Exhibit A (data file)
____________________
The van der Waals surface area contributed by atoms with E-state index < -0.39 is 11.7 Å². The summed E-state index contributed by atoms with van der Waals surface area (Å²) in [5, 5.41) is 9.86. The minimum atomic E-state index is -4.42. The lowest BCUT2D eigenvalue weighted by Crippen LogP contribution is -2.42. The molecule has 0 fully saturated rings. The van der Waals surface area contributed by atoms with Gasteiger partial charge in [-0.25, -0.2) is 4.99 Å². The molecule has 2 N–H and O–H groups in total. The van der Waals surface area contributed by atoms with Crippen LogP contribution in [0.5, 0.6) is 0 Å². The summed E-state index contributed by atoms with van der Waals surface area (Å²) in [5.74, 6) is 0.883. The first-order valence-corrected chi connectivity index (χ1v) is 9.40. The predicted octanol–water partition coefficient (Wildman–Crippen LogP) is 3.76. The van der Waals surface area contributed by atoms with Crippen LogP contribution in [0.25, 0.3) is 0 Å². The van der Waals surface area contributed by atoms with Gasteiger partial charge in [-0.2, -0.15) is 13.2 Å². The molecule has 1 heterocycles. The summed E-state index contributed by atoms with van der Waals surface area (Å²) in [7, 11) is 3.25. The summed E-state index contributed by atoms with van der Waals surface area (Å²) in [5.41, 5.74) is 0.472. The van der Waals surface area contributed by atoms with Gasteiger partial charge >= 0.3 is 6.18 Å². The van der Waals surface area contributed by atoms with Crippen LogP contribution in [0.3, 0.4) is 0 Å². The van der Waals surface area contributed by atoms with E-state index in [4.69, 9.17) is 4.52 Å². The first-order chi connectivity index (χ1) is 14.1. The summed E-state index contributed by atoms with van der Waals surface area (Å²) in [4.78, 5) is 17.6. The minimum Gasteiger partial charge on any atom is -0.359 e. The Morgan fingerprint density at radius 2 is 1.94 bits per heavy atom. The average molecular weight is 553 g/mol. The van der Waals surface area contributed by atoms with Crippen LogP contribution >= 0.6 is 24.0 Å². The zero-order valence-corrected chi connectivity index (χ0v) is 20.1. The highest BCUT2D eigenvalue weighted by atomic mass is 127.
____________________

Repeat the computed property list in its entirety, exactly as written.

The van der Waals surface area contributed by atoms with E-state index < -0.39 is 11.7 Å². The summed E-state index contributed by atoms with van der Waals surface area (Å²) in [5, 5.41) is 9.86. The minimum atomic E-state index is -4.42. The lowest BCUT2D eigenvalue weighted by Crippen LogP contribution is -2.42. The molecule has 0 fully saturated rings. The van der Waals surface area contributed by atoms with Gasteiger partial charge in [-0.25, -0.2) is 4.99 Å². The molecule has 2 N–H and O–H groups in total. The van der Waals surface area contributed by atoms with Crippen LogP contribution in [0.5, 0.6) is 0 Å². The summed E-state index contributed by atoms with van der Waals surface area (Å²) in [5.74, 6) is 0.883. The first-order valence-corrected chi connectivity index (χ1v) is 9.40. The predicted octanol–water partition coefficient (Wildman–Crippen LogP) is 3.76. The van der Waals surface area contributed by atoms with Crippen LogP contribution in [0.25, 0.3) is 0 Å². The van der Waals surface area contributed by atoms with Gasteiger partial charge in [-0.2, -0.15) is 13.2 Å². The molecule has 1 heterocycles. The summed E-state index contributed by atoms with van der Waals surface area (Å²) in [7, 11) is 3.25. The summed E-state index contributed by atoms with van der Waals surface area (Å²) in [5.41, 5.74) is 0.472. The van der Waals surface area contributed by atoms with Gasteiger partial charge >= 0.3 is 6.18 Å². The van der Waals surface area contributed by atoms with Crippen LogP contribution in [0.3, 0.4) is 0 Å². The van der Waals surface area contributed by atoms with E-state index in [4.69, 9.17) is 4.52 Å². The first-order chi connectivity index (χ1) is 14.1. The summed E-state index contributed by atoms with van der Waals surface area (Å²) in [4.78, 5) is 17.6. The minimum Gasteiger partial charge on any atom is -0.359 e. The Morgan fingerprint density at radius 2 is 1.94 bits per heavy atom. The average molecular weight is 553 g/mol. The van der Waals surface area contributed by atoms with Crippen LogP contribution >= 0.6 is 24.0 Å². The zero-order valence-corrected chi connectivity index (χ0v) is 20.1. The highest BCUT2D eigenvalue weighted by atomic mass is 127.